Lewy body dementia are comprised of two distinct, but clinically related, disorders—Dementia with Lewy bodies (DLB) and Parkinson’s disease dementia (PDD) [22, 30]. The timing of dementia onset determines the exact clinical diagnosis, whereby dementia onset before or less than a year after parkinsonism is classified as DLB, and dementia onset more than one year after parkinsonism is classified as PDD . DLB is one of the most common forms of dementia after Alzheimer’s disease (AD), accounting for approximately 23% of all dementia cases . Currently there is no treatment to prevent or cure DLB and disease course is progressive and eventually fatal.
A total of 806 DLB subjects (N=360 clinically diagnosed DLB cases and N=446 autopsy-confirmed Lewy body disease cases that were assessed as having a high likelihood of DLB (LBD-hDLB) – of which N=48 were present in both series) and 910 controls were included in this study. Clinical DLB patients were diagnosed by neurologists at Mayo Clinic in Jacksonville, FL or Rochester, MN and were recruited as part of the Alzheimer’s Disease Research Center and the Mayo Clinic Study of Aging. Pathologically confirmed LBD cases were obtained from the brain bank for neurodegenerative disorders at Mayo Clinic in Jacksonville, FL and were evaluated by a single neuropathologist (Dr. Dennis Dickson). LBD cases were all assessed as having a high likelihood of DLB according to the criteria of the fourth report of the DLB consortium . Controls were recruited by Dr. Zbigniew Wszolek and his colleagues from Mayo Clinic in Jacksonville, FL and were absent of neurological disease. All subjects provided written consent prior to study commencement and were Caucasian, non-Hispanic, and unrelated. Age at DLB diagnosis in clinically diagnosed DLB cases, age at death in pathologically confirmed LBD-hDLB cases, and age at blood draw in controls, and sex was collected for all subjects. Additionally, neuropathological measures for Lewy body counts and substantia nigra (SN) neuronal loss were available for 242 (54.3%) LBD-hDLB cases.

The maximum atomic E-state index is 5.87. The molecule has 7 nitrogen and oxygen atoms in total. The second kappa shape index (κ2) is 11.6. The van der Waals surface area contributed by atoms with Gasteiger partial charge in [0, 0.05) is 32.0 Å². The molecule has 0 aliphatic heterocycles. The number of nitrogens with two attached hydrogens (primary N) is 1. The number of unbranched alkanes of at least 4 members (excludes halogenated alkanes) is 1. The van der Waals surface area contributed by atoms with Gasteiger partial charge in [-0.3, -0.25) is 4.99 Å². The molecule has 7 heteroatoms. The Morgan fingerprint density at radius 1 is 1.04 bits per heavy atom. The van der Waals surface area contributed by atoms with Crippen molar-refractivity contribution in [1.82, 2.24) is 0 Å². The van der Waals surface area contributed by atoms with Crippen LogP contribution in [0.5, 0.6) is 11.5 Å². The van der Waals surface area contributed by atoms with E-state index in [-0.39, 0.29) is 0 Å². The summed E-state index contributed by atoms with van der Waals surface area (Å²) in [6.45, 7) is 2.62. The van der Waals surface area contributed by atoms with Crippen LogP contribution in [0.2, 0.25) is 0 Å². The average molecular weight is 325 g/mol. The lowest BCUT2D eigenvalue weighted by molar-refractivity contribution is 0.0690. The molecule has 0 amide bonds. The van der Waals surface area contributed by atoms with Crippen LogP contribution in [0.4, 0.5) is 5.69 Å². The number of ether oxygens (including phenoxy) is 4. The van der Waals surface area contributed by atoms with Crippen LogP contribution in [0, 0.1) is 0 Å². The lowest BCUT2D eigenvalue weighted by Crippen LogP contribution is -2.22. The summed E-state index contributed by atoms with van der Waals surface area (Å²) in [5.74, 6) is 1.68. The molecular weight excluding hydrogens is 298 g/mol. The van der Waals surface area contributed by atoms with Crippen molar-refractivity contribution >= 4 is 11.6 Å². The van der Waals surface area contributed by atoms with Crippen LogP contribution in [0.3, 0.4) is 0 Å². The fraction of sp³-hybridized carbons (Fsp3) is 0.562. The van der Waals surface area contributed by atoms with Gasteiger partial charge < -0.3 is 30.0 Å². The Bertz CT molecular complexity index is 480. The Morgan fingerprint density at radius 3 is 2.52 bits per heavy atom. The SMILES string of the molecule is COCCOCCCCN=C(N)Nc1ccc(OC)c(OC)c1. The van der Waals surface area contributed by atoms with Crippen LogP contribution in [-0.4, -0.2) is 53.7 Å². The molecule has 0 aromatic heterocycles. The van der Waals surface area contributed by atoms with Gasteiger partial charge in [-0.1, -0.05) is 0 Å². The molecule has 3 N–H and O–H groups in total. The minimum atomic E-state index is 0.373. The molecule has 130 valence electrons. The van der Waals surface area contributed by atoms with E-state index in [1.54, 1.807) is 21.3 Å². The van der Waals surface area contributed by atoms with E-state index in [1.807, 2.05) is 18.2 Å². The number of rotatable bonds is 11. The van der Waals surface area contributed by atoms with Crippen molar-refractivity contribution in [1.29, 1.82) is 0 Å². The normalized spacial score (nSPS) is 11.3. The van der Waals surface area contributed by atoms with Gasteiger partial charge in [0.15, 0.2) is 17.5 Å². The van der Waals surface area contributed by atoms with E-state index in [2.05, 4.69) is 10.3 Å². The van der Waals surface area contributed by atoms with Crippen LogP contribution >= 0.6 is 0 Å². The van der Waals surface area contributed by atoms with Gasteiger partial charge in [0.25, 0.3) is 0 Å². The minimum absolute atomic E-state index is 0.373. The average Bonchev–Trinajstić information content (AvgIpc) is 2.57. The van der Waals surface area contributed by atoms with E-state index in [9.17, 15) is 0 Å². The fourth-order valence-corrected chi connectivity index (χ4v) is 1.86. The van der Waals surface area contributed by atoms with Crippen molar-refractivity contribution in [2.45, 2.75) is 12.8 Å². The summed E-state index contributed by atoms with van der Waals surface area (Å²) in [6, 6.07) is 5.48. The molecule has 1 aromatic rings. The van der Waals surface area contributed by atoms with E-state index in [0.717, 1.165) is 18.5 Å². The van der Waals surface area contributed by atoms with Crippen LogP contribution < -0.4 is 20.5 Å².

Associations of haplogroups with risk of clinical DLB and LBD-hDLB are detailed in Table 2. After adjusting for age and sex, no statistically significant associations were observed after Bonferroni correction (P <0.0024 considered significant). However, a nominally significant (P <0.05) association was reported between sub-haplogroup H and lower risk of clinical DLB (OR=0.61, P=0.006). This association was consistent when additionally adjusting for the number of apolipoprotein E4 (APOE4) alleles (OR=0.59, P = 0.004). No other associations approached statistical significance in any other series (all P ≥ 0.057, Table 2). Interestingly though, despite mitochondrial sub-haplogroup H not being strongly associated with LBD-hDLB (OR=0.87, P = 0.34), the protective association observed in the clinical DLB series was almost nominally significant when examining the combined DLB series (OR=0.78, P = 0.057).
We have conducted a comprehensive study of the role of mitochondrial genomic variation, in the form of mitochondrial haplogroups and sub-haplogroups, in clinical DLB and pathologically confirmed LBD-hDLB. Moreover, this is one of the first studies to explore the association of mtDNA background with neuropathological LB counts and neuronal loss measures in LBD-hDLB brains. Our data suggests that mitochondrial sub-haplogroup H may be protective against clinical DLB risk, independent of APOE4 background, and this may be indirectly influenced by the suggestive association that sub-haplogroup H is protective against neuronal loss in substantia nigra tissue. Additional assessments and replication studies are warranted to further validate and expand on this data.